You know when it happens right? You pull out your iPhone to take a pic, snap a couple and then take a look and ...it just looks off. The color is way different than it should be, but why?
Your photo can look orange, yellow or even blue when the white balance is off which will ruin your photo and make it look amateur.
You don't want that, as the higher quality images you produce for your business, the more you capture your audience's attention.
Which is the whole point of figuring out how to take better photos in the first place right? Audience attention and connection.
So why is this wonky color happening?
The thing that is happening is your camera is confused by the light in the photo and doesn't quite know which white balance to choose.
My top hack for avoiding those ugly color shifts is to understand that each type of light has a different temperature and looks different to your camera. The different temperatures translate as color shifts in your photo.
To make your camera happy, have only one light source.
Common light sources and how your camera sees them:
- Candlelight which is seen as a super warm (orange) light to your camera
- Indoor household light is also a super warm (orangish yellow) light
- Sunny Daylight is a cool (blue) light *your phone's flash is balanced to look like daylight, so it also is a blue light
- Shade is a really cool (blue) light
- Sunset and Sunrise are much warmer (yellow) light than mid day sun
- Florescent is an artificial looking light that has a green hue and is the least appealing color of light. (in other words, avoid shooting in fluorescent lights)
The thing about your phone is that it's super smart. It can adjust to make the scene look like it does to our eye as long as it's only seeing one light source.
It's when you have multiple light sources, that is when your camera gets confused, and your color starts to get wonky.
Check out the images below to see the difference turning lights on and off can make. These images were taken moments apart in my living room. The only change is that I turned the indoor lights on and off depending on the image. Check out the captions below to see the results.
To understand what you are looking at, and what light is affecting the image but not in the photo to see, there is a large window directly behind camera that is illuminating my daughter. There is an indoor lamp to the left of camera next to the window. There is a large window behind my daughter that you see and there are the dining room lights you see as well. Each image I turned on or off the indoor lights. You can see in the explanation below!
If you can't tell, the goal of the images above is to find the one where her skin tone and the room looks closest to the color our eye sees. The most accurate one is the image on the far right which is all window light, and only one light source for the camera to adjust to.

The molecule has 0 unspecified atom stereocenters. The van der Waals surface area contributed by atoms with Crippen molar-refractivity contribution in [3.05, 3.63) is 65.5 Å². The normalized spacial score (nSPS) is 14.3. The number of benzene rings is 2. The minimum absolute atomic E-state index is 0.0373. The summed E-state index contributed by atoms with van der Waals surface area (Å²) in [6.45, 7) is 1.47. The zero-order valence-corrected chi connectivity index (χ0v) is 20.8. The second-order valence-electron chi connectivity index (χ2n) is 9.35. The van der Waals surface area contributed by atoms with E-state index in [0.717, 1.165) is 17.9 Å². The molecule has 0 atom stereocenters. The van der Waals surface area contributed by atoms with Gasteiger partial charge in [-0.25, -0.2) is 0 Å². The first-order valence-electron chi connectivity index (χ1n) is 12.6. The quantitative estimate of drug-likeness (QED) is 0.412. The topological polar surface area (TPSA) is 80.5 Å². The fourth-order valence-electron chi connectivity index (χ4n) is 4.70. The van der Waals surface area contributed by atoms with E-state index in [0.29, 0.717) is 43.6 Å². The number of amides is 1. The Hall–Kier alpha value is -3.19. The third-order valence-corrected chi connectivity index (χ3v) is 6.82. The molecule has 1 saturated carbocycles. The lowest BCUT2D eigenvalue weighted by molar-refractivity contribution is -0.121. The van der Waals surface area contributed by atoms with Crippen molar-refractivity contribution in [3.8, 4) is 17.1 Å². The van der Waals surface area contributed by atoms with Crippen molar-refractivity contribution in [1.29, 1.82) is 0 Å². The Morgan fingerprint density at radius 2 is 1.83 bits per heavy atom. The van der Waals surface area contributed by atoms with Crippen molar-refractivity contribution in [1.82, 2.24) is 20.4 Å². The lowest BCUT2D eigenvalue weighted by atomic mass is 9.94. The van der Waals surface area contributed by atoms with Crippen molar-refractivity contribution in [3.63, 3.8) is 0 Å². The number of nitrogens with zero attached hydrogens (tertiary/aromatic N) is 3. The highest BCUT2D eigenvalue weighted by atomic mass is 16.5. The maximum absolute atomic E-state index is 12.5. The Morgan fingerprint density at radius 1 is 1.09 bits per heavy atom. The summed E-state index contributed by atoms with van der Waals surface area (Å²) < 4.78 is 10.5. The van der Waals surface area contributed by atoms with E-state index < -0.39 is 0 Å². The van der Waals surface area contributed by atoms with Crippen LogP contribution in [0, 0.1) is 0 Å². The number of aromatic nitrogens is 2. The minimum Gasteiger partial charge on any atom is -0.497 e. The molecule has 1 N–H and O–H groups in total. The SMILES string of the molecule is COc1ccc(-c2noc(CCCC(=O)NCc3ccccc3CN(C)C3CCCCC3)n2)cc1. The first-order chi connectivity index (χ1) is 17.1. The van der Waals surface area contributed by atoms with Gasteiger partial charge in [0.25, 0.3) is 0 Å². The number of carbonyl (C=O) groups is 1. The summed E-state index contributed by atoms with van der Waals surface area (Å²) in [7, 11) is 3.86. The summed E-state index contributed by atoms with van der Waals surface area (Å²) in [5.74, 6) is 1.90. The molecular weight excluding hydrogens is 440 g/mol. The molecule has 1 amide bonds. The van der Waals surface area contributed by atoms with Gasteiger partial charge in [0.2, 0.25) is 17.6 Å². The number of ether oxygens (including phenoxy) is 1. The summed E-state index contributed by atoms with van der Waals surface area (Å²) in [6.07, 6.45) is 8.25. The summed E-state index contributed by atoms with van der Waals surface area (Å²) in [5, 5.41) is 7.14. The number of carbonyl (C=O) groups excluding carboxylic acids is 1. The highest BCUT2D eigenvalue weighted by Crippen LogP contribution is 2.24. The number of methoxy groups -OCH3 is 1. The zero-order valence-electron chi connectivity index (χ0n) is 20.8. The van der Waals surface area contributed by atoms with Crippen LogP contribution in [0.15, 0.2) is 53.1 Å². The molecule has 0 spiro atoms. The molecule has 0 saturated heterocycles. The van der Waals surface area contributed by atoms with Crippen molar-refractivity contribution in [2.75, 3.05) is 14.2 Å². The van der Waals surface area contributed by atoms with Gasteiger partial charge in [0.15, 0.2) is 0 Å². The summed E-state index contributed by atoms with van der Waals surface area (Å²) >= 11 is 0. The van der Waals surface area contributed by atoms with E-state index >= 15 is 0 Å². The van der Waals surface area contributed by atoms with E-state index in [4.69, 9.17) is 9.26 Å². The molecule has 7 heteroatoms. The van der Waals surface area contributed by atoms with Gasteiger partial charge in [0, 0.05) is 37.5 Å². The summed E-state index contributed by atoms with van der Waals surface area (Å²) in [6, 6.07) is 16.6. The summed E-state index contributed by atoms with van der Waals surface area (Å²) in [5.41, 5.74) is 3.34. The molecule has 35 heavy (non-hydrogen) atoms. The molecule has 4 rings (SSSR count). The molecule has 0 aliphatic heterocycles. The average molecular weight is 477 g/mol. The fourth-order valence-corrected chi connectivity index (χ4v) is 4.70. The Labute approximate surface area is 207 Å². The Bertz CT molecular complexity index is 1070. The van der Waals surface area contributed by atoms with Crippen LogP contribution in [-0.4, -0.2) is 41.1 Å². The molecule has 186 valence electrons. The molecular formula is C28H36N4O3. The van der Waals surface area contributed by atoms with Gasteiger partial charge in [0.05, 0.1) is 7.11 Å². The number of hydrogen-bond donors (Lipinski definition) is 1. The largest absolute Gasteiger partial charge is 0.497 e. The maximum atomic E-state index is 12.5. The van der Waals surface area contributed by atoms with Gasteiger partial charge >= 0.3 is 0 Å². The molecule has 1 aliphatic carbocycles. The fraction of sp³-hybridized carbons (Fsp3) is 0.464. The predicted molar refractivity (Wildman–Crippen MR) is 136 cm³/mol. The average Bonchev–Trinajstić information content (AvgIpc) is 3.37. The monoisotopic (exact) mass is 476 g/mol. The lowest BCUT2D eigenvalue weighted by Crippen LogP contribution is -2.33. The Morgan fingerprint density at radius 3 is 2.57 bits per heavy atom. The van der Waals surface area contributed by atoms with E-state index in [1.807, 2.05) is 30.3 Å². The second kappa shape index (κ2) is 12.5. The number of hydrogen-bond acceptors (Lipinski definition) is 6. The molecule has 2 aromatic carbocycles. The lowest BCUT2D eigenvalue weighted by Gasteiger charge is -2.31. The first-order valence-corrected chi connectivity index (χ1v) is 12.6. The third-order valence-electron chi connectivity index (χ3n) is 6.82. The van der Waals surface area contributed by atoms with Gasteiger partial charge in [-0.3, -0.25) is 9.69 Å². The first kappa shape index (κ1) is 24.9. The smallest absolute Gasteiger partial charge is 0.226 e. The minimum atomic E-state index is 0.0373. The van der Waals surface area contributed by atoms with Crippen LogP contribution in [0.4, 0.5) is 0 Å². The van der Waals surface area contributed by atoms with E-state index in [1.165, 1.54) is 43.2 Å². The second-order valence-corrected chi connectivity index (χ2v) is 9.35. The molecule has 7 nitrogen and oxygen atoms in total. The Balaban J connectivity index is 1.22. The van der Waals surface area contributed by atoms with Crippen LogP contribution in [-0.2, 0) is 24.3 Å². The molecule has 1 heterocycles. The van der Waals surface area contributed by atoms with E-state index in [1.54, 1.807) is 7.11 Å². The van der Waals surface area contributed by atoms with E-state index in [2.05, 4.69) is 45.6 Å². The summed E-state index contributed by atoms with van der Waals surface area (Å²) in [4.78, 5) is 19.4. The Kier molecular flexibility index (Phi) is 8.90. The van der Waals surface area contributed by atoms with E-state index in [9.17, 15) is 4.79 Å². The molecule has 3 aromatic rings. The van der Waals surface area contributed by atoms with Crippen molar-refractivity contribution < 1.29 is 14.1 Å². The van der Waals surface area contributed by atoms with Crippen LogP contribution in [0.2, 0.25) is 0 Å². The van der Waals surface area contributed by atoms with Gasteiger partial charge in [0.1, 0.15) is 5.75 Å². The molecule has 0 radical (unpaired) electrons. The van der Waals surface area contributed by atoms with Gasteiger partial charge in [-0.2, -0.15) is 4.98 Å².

Mixed lighting like the 3 left photos above, is when you have window light which is a cool light, and your household light which is warm, your camera is trying to figure out if it should adjust for the cool or the warm tones.
Many times, it gets stuck, trying to do both and you end up with photos that have super wonky color. Or it adjusts the wrong way making a blue image or an overly yellow image like you see above and below.
See examples below of when the camera didn't know what to do because of a mix of indoor light and daylight from the windows.
Color balance confusion is the reason why sometimes your photos look crazy orange, blue or green. Make yourself aware of what your light sources are, and you can remove the problem.
So, again, what do you do to avoid these fake-n-bake type situations?
Pro Tip - Shoot with only 1 light source.
Your camera will automatically adjust to what it thinks is the right light temp to give you a great looking photo, but it can only adjust to one light source at a time.
You can choose if your light source is daylight (a blue temp), or indoor lights (a much more orange light), but I'd always avoid fluorescent lights (a super green light which makes people look deathly).
Avoid this mistake:
Don't think that you can just "edit the photo later".
The color will never be what it should, the image quality will get muckier as your continue making tweaks and your quality of image will greatly suffer.
When you're shooting with a smartphone, you want to correct the problem before the photo is taken and not try and fix it editing the jpg as it will never look quite right.
See examples where the camera white balance went wonky and why below.
Tips for shooting with just one light source:
- If you are inside w/ windows nearby and also the indoor lights on, then remove one of the sources. Either close the window or turn off the inside lights.
- My suggestion 95% of the time, will be to use the window light and turn off your indoor lights because the window light will be more flattering because of the size and angle of the light.
- Always avoid shooting under fluorescent light as it is extremely unflattering color wise and is what causes the green color shifts.
- When possible, just take your subject outside to a shady area and use that light. Just make sure to not be under trees as the filtered light from the trees will make you look green.
If you make yourself aware of this one simple thing, you will start to create images that look higher quality and people will engage more with your content!
Did this info peak your interest? If so, you'll want my upcoming FREE email course about how to take better photos without being a photographer. You'll get lots of tips like this!
I'm putting the final touches on it now, so if you sign up, I'll be dropping this email course in your inbox in the coming weeks!